Lunchbox Ideas

Teachers often say to me that some children’s lunchboxes only consist of packaged food – for example packets of chips, sweet biscuits and chocolate bars. So this got me thinking. Were parents thinking this approach was cheaper or were there time factors involved, or were they just out of lunchbox ideas?

Well, help is at hand! Lunchboxes that are nutritious and provide children with the necessary foods for functioning and good growth (mind and body) do not need to be expensive, or take loads of time to prepare. That is absolutely a myth. So, here are some of my suggestions …

Diane Stride’s Top Tips For Lunchboxes

  • First up, you do not need to include pre-packaged foods. Not only are they generally a poor source of nutrients, they’re often expensive. Although a few crackers in a small container are ok to include as an added extra.
  • Home cut cheese sticks, as opposed to pre-packaged cheeses, are an easier and cheaper option,and they only take a few moments to prepare. Cut your own into cubes, fingers or other shapes to keep things interesting.
  • Home baking doesn’t include all the preservatives and additives of store-bought products.
  • If money is a concern, and you’re currently stocking your kids’ lunchboxes with pre-packaged chips, biscuits and muesli bars, a few cheaper and healthier options, that cost less and only take a few minutes to make, are:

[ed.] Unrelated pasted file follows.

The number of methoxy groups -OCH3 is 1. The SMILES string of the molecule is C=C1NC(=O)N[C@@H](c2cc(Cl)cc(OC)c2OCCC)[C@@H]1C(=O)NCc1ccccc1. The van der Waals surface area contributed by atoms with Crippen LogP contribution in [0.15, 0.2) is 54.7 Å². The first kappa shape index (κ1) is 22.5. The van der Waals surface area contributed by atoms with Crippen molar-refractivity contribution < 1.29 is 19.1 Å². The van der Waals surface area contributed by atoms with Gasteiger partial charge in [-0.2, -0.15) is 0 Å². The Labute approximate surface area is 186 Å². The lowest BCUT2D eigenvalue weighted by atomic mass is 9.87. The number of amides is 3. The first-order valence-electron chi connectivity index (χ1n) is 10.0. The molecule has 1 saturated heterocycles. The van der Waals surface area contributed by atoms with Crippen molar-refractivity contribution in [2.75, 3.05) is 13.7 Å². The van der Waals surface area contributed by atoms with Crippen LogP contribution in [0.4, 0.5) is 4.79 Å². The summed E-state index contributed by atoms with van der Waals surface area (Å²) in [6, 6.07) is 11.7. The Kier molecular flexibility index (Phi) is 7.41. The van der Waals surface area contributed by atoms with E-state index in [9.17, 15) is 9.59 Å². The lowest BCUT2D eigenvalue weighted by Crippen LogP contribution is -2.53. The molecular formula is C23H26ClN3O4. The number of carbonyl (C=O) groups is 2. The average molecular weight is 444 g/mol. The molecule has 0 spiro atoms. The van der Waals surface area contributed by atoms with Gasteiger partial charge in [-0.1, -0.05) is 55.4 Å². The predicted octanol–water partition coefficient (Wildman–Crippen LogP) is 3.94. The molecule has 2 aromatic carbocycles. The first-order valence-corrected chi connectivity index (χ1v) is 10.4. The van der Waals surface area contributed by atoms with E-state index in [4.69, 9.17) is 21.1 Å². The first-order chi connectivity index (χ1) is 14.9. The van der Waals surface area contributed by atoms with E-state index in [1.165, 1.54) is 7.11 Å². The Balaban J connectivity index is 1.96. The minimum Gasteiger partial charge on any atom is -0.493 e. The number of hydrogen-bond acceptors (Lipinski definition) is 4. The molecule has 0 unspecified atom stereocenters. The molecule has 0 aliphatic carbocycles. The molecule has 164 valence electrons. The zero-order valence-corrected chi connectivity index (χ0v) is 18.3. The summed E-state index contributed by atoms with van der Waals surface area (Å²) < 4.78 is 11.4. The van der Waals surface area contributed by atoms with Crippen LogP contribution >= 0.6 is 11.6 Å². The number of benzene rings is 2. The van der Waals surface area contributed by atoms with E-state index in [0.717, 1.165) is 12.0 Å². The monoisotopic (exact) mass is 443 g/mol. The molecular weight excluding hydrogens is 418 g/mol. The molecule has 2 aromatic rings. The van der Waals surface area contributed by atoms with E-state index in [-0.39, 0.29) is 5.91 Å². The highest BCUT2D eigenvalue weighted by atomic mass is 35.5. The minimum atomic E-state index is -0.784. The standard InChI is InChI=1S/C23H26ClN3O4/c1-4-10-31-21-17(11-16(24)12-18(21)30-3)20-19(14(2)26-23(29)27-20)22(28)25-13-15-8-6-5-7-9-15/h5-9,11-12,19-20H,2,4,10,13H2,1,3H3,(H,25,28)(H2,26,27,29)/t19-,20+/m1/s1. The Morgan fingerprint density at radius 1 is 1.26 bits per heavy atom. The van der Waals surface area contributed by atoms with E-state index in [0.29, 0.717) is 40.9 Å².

• A peanut butter sandwich
    • Two types of fruit – the ones they like!
    • Carrot sticks, or other home cut vegetables
    • A few crackers in a container
  • Aim for some protein, a filler (not always necessary, depending on how much protein has been included) and some high nutrient-dense foods.

Protein For Lunchboxes

  • Peanut, almond or cashew butter, or my favourite … hummus
  • Meat – leftovers from the night before are good. Maybe some pieces of chicken, beef, meatballs, ham, sausages (from the butcher, not the very processed ones)
  • By the way, for proteins in summer conditions, it’s important to include a slicker pad in your kids’ lunchboxes to keep protein cool. Place slicker pads in a zip-lock bag to avoid soggy food
  • Nuts
  • Boiled eggs  – hard boiled and peeled for ease of eating
  • Cheese cut up into pieces

Fillers For Lunchboxes

  • Bread, rolls, wraps or pita pockets – wholegrain is better in my opinion, often much less sugar
  • Home baking – homemade muesli bars and muffins made with almond flour if you need to increase protein intake
  • Pre-boiled Pasta
  • Rice, quinoa or couscous salads – kids love this stuff!

Nutrient Dense Foods For Lunchboxes

  • Capsicum or carrots – cut into pieces
  • Cherry tomatoes – whole
  • Cucumber – sticks or rounds
  • Dried apricots – whole
  • Avocado – sliced in half, wrapped and supplied with utensil to eat
  • Fruit – cut any way you like
  • Gherkins – yum!

In A Nutshell, Please Think About Good Nutrition For Your Kids

Let your imagination run wild and you’ll see how much satisfaction you’ll get when you see a lunchbox filled with colour and whole foods that comes home empty day after day after day … honestly it works!

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